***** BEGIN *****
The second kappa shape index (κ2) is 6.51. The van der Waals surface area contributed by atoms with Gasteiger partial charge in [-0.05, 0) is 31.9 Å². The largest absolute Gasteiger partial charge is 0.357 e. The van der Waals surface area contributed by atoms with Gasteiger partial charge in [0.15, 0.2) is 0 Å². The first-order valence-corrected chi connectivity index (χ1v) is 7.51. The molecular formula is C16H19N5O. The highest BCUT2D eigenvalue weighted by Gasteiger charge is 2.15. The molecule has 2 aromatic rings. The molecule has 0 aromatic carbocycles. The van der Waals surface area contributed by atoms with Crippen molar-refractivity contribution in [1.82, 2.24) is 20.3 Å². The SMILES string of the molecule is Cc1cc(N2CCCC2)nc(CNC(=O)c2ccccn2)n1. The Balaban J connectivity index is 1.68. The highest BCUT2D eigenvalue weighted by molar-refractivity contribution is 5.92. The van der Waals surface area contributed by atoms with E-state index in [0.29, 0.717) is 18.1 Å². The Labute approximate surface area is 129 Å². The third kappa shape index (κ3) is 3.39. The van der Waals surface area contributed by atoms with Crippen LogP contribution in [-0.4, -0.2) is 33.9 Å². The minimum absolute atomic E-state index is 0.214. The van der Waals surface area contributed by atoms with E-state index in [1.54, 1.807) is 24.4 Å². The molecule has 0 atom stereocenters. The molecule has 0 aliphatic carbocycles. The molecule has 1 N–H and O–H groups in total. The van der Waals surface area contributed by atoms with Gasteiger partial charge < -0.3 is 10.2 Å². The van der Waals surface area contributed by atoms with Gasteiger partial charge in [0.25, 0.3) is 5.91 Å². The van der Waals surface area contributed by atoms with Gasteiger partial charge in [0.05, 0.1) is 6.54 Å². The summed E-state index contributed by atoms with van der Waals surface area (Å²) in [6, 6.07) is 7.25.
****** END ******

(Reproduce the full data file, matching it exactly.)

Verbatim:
The second kappa shape index (κ2) is 6.51. The van der Waals surface area contributed by atoms with Gasteiger partial charge in [-0.05, 0) is 31.9 Å². The largest absolute Gasteiger partial charge is 0.357 e. The van der Waals surface area contributed by atoms with Gasteiger partial charge in [0.15, 0.2) is 0 Å². The first-order valence-corrected chi connectivity index (χ1v) is 7.51. The molecular formula is C16H19N5O. The highest BCUT2D eigenvalue weighted by Gasteiger charge is 2.15. The molecule has 2 aromatic rings. The molecule has 0 aromatic carbocycles. The van der Waals surface area contributed by atoms with Crippen molar-refractivity contribution in [1.82, 2.24) is 20.3 Å². The SMILES string of the molecule is Cc1cc(N2CCCC2)nc(CNC(=O)c2ccccn2)n1. The Balaban J connectivity index is 1.68. The highest BCUT2D eigenvalue weighted by molar-refractivity contribution is 5.92. The van der Waals surface area contributed by atoms with E-state index in [0.29, 0.717) is 18.1 Å². The Labute approximate surface area is 129 Å². The third kappa shape index (κ3) is 3.39. The van der Waals surface area contributed by atoms with Crippen LogP contribution in [-0.4, -0.2) is 33.9 Å². The minimum absolute atomic E-state index is 0.214. The van der Waals surface area contributed by atoms with E-state index in [1.54, 1.807) is 24.4 Å². The molecule has 0 atom stereocenters. The molecule has 0 aliphatic carbocycles. The molecule has 1 N–H and O–H groups in total. The van der Waals surface area contributed by atoms with Gasteiger partial charge < -0.3 is 10.2 Å². The van der Waals surface area contributed by atoms with Gasteiger partial charge in [0.25, 0.3) is 5.91 Å². The van der Waals surface area contributed by atoms with Gasteiger partial charge in [0.05, 0.1) is 6.54 Å². The summed E-state index contributed by atoms with van der Waals surface area (Å²) in [6, 6.07) is 7.25.